Jesus said that the miracles He performed in Capernaum were so amazing that, had they occurred in Sodom, … it would have remained to this day. Its people would have repented of their sin, turned to God, and been spared destruction.

As far as is known, the people of Capernaum had no homosexual problem or any other apparent moral deficiency. Most of them were upright, lawabiding, and decent. Yet because they ignored and rejected the Son of God, their fate on the day of judgment will be worse than that of Sodom.

Capernaum exceeded Chorazin and Bethsaida in privilege, and Sodom exceeded Tyre and Sidon in wickedness. In these striking and sobering contrasts, Jesus makes plain that people who are the most blessed by God will receive the worst punishment if they reject Him. Judgment against the moral abominations of Sodom will be exceeded by judgment against the spiritual indifference of Capernaum. For the respectable and upright unbelievers of Capernaum, Hades will be hotter than for the crude and immoral unbelievers of Sodom. The self-righteous orthodox person is even more repulsive in God’s sight than the idolatrous and immoral pagan.

The people of Capernaum never persecuted Jesus, and few of them even criticized Him. They never mocked Him, ridiculed Him, ran Him out of town, or threatened His life. Yet their sin was worse than if they had done those things. Theirs was not the sin of violence or of immorality but of indifference. As G. A. Studdert-Kennedy has written in his poem “Indifference,” “They only just passed down the street, and left Him in the rain.”

6 The following is from Matthew 11:20 comments by MacArthur, John F., The MacArthur New Testament Commentary, (Chicago: Moody Press) 1983.
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Jesus’ teaching perhaps mildly interested them, and His miracles entertained them, but nothing more. His grace never rent their hearts, His truth never changed their minds, His warning about sin never provoked repentance, and His offer of salvation never induced faith. And because of their indifferent unbelief, Jesus said to them, I say to you that it shall be more tolerable for the land of Sodom in the day of judgment than for you.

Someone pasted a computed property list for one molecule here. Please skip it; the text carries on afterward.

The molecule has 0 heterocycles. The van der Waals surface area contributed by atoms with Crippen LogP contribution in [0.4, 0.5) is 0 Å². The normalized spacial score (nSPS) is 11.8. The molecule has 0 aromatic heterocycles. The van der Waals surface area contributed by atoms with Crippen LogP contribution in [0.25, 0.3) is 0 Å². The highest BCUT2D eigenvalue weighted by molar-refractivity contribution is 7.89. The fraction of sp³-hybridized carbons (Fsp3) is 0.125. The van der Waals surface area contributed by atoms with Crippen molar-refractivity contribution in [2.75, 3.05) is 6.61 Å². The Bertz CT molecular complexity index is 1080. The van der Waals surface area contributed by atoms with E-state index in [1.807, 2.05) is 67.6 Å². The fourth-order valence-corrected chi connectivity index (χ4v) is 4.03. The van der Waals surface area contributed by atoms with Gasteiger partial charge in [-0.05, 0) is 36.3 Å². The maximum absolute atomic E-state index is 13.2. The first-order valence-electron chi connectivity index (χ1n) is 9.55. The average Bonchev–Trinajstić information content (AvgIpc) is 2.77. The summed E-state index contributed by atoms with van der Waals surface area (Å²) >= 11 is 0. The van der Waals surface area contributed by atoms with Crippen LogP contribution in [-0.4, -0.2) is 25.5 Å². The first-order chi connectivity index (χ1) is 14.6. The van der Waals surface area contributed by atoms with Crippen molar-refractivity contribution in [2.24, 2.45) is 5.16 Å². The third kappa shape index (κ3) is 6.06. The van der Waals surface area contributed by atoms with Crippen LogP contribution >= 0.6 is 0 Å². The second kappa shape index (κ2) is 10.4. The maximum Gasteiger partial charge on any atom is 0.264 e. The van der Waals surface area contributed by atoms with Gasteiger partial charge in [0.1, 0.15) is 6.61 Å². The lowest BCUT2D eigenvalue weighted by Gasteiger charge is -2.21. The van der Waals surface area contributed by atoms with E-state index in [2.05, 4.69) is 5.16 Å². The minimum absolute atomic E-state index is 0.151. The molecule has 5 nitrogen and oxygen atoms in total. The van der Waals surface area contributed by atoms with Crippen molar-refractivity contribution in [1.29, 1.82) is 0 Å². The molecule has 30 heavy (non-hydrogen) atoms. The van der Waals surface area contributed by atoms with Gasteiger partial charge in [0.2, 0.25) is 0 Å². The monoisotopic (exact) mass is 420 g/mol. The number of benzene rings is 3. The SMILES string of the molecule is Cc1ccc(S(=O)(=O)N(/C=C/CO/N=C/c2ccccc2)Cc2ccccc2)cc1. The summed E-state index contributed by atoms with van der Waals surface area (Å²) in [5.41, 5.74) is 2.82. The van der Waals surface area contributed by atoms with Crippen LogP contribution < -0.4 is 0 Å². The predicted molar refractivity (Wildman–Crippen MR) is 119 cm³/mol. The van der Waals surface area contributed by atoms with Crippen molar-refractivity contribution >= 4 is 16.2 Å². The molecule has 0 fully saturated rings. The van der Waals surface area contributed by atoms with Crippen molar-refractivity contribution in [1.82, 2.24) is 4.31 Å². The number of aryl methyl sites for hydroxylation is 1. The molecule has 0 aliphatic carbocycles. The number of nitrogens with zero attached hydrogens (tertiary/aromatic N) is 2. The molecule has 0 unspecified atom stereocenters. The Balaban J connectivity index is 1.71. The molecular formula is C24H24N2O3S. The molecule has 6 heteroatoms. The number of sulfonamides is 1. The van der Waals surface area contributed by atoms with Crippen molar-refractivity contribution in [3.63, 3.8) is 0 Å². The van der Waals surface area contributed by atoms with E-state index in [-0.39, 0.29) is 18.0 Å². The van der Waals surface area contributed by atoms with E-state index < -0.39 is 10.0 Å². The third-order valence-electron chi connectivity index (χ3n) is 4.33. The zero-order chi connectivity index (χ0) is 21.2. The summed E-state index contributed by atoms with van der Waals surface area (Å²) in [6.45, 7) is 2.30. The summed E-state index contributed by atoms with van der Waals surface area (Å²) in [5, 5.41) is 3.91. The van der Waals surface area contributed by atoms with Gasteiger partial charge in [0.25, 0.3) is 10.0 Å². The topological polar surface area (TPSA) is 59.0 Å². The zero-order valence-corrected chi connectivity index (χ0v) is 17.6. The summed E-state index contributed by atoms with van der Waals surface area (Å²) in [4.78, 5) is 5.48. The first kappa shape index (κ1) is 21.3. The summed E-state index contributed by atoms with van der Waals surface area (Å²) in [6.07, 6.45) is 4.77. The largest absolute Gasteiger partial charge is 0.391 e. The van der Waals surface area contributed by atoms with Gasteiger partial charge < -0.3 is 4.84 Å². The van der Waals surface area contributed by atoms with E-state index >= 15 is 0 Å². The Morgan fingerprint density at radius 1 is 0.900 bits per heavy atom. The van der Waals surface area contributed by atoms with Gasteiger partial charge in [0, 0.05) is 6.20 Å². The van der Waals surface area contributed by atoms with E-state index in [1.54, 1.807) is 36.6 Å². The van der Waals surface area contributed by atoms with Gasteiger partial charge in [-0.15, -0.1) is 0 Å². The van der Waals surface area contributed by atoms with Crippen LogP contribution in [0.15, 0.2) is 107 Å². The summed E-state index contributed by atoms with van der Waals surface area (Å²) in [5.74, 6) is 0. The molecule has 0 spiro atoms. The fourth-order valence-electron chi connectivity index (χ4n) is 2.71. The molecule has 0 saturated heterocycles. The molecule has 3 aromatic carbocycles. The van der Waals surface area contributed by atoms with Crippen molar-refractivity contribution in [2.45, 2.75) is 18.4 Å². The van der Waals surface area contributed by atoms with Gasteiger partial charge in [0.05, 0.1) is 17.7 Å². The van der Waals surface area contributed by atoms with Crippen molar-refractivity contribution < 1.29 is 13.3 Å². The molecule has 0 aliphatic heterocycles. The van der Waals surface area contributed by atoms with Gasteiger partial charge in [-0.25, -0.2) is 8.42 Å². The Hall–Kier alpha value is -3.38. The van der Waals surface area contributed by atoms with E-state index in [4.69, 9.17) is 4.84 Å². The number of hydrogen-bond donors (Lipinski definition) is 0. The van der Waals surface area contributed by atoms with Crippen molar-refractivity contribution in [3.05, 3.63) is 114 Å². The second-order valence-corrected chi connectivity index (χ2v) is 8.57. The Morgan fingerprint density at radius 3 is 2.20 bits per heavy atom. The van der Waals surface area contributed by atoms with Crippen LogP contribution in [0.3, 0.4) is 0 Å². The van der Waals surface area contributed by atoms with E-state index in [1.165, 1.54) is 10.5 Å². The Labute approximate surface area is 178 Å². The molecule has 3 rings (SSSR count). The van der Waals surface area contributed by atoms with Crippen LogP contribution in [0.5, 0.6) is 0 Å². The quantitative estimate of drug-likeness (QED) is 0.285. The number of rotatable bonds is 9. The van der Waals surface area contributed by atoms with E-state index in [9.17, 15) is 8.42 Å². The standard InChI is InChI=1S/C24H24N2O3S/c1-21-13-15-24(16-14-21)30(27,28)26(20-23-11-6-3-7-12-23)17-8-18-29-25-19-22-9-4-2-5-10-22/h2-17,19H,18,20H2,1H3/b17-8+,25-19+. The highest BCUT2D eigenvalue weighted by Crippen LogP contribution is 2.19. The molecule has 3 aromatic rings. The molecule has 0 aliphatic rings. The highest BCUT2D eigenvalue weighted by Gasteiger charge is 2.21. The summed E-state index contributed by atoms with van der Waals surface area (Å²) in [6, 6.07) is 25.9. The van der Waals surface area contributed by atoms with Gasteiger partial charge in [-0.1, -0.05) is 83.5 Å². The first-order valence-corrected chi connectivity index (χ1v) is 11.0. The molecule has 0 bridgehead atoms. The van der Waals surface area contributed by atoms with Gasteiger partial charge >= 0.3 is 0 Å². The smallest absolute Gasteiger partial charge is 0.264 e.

The eighteenth-century commentator Johann Bengel wrote, “Every hearer of the New Testament truth is either much happier or much more wretched than the men who lived before Christ’s coming.” Such a hearer is also either more secure or more condemned.7

The question to face this morning is, what is your attitude toward Jesus? Are you paying attention or are you indifferent?
Revelation 3:18-20 18 “I counsel you to 9 buy from Me gold refined in the fire, that you may be rich; GIVE 9 and white garments, that you may be clothed; SEEK 9 that the shame of your nakedness may not be revealed; PLAN 9 and anoint your eyes with eye salve, that you may see; STUDY 9 19 “As many as I love, I rebuke and chasten; LEARN 9 Therefore be zealous and repent; RETURN 9 20 “Behold, I stand at the door and knock. If anyone hears My voice and opens the door, I will come in to him and dine with him, and he with Me; COMMUNE

How incredibly Christ loves, even such unbelief and unconcern as these had, even to them he appeals with these:

JESUS SAYS COMMUNE WITH ME DAILY: V. 20 “Behold, I stand at the door and knock. If anyone hears My voice and opens the door, I will come in to him and dine with him, and he with Me”. Holman Hunt the British artist, painted the famous picture of Christ outside knocking. As displayed, a friend quietly pointed out, he had missed a tiny detail, the latch handle on the outside of the door… ”No, the latch” Holman said, “is on the inside, we control the opening.” But what does it mean that Christ wants to dine with us?

Those who lived in the Ancient world usually had three meals. 9 AKRATISARA = bread dipped in wine/am. 9 ARISTON = a snack eaten noonday at work, or roadside.

7 MacArthur, John F., The MacArthur New Testament Commentary, (Chicago: Moody Press) 1983.
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9 This word is DEIPNON, evening meal, the main meal of the day, lingered over after long day’s work.

Open the door of your life to Jesus as Lord and He lingers forever as Lord and Savior. But, the handle of salvation is on your side lost friend. The handle of fellowship is on your side, Christian.